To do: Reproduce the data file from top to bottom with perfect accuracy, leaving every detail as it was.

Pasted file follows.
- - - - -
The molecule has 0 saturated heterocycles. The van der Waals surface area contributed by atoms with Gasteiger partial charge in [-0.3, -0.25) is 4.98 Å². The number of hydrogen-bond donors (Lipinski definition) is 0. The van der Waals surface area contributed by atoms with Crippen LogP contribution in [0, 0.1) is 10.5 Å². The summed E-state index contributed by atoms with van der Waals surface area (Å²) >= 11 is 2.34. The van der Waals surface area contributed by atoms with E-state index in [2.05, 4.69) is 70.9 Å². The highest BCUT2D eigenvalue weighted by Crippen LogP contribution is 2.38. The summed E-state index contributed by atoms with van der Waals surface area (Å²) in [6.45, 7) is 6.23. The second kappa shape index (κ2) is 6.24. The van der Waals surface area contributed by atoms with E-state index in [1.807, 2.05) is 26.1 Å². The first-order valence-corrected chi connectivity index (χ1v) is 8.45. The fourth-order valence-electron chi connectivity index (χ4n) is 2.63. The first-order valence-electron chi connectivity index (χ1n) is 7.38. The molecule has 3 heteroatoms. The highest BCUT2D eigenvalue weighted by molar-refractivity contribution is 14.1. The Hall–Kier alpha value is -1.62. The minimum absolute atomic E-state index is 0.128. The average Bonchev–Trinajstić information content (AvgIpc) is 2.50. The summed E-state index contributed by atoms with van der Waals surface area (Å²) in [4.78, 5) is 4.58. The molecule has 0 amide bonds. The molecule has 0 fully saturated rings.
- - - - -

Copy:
The molecule has 0 saturated heterocycles. The van der Waals surface area contributed by atoms with Gasteiger partial charge in [-0.3, -0.25) is 4.98 Å². The number of hydrogen-bond donors (Lipinski definition) is 0. The van der Waals surface area contributed by atoms with Crippen LogP contribution in [0, 0.1) is 10.5 Å². The summed E-state index contributed by atoms with van der Waals surface area (Å²) >= 11 is 2.34. The van der Waals surface area contributed by atoms with E-state index in [2.05, 4.69) is 70.9 Å². The highest BCUT2D eigenvalue weighted by Crippen LogP contribution is 2.38. The summed E-state index contributed by atoms with van der Waals surface area (Å²) in [6.45, 7) is 6.23. The second kappa shape index (κ2) is 6.24. The van der Waals surface area contributed by atoms with E-state index in [1.807, 2.05) is 26.1 Å². The first-order valence-corrected chi connectivity index (χ1v) is 8.45. The fourth-order valence-electron chi connectivity index (χ4n) is 2.63. The first-order valence-electron chi connectivity index (χ1n) is 7.38. The molecule has 3 heteroatoms. The highest BCUT2D eigenvalue weighted by molar-refractivity contribution is 14.1. The Hall–Kier alpha value is -1.62. The minimum absolute atomic E-state index is 0.128. The average Bonchev–Trinajstić information content (AvgIpc) is 2.50. The summed E-state index contributed by atoms with van der Waals surface area (Å²) in [4.78, 5) is 4.58. The molecule has 0 amide bonds. The molecule has 0 fully saturated rings.